Specialist Psychology and Psychiatry
helping you to solve the problem or learn to live alongside it.


Anyone between the ages of 9 and 18 years can enter our art competition and we can’t wait to receive your entries…..

You can use paint, pencils, pastels, papier-mâché, clay or just about anything to make a picture or sculpture which shows how you imagine something or someone who is all of these things and who is the most perfect, caring, nurturing thing or person for you;

  • – Wise – knows and understands everything.
  • – Strong – can do anything necessary to protect you and would never be surprised or shocked by anything.
  • – Warm – shows you that you are important and cared about.
  • – Never judges you – understands you and accepts you just as you are.

You might find it helpful to think about whether you want; your image to look old or young, to be male or female (or not – it could be a mountain, a lake, an alien or anything else), to be huge, medium or small, to be a team or a group that welcomes you or one individual. Consider how the image might sound? How would it communicate with you?

Think about the colours and sounds associated with all of your ideas.

Please send (or deliver by appointment) to us by 20th April 2014 at:
Art Competition, The Salisbury Practice, 15 New Street, Salisbury, SP1 2PH. 01722 324343 / www.thesalisburypractice.co.uk

Please make sure you label your artwork with a title as well as your name, age and contact details so that we can let you know if you have won. All entries will be judged and the winner will be informed by 20th May 2014. We would like to keep your artwork for permanent display throughout our offices to inspire our visitors and us.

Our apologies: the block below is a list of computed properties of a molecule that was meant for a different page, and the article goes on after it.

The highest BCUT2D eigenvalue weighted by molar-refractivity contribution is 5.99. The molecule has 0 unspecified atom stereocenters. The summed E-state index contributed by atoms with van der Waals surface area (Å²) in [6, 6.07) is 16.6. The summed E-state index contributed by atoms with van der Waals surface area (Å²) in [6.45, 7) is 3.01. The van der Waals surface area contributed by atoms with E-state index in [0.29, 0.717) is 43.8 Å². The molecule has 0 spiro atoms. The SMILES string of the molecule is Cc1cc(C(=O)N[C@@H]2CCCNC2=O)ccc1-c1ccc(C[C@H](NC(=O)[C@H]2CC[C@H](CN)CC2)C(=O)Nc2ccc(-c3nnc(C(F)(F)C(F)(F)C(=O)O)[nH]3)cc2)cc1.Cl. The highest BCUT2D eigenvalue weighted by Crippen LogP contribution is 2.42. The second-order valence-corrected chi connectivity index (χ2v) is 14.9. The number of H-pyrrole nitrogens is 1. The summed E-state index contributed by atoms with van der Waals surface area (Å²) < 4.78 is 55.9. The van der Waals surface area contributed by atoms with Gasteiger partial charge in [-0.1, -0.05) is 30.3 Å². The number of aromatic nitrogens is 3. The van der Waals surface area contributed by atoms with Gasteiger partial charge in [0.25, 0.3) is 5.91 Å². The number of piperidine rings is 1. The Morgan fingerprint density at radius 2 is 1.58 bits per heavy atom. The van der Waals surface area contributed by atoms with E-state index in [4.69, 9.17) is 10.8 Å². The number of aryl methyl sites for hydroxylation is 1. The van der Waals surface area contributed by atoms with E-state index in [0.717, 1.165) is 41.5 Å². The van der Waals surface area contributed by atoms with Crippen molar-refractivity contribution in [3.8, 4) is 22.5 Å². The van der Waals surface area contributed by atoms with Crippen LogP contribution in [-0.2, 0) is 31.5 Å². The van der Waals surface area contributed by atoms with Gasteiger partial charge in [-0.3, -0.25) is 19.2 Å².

• Why are we launching this competition?


There are good scientific reasons for launching this competition and we believe in using psychological approaches to health and wellbeing that are grounded in good research;

There is now strong evidence that developing specific skills in being kind to ourselves reduces stress, helps with life’s ups and downs and even better, we can develop these skills in a few short minutes.1 Professor Paul Gilbert and Deborah Lee explain that we can create our own ‘Compassionate image’ that represents an ideal caring person or thing. By imagining this person, place or thing as wise, strong, caring for us, and non-judgemental, we trigger soothing parts of our brain to grow, lower levels of the stress hormone cortisol 2 and increase heart rate variability which is associated with a greater ability to self soothe when stressed.3

Our team of Clinical Psychologists and Psychological Therapists at The Salisbury Practice Ltd are united in our wish to offer evidence based psychological therapy and skills. We want to encourage local young people to develop an image that may help them but will also help us by enhancing our practice walls and providing inspiration to others in learning to take good care of ourselves.

The winner will be judged by Bill Browne, editor of The Salisbury Journal and by Clare Proctor, a local artist inspired and experienced in working with art in healthcare. The winner will receive:

  • – £100 for art materials
  • – £100 for their chosen charity, school or other institution.


Good luck!

1Weng, H.Y., et al (2013) Compassion Training Alters Altruism and Neural Responses to Suffering. Psychological Science.
2Rocliffe, H. et al ( 2008). A pilot exploration of heart rate variability and salivary cortisol responses to compassion focussed imagery. Clinical Neuropsychiatry, 5,132-139)
3(Porges 2007). The polyvagal perspective. Biological Psychology; 74: 116–43.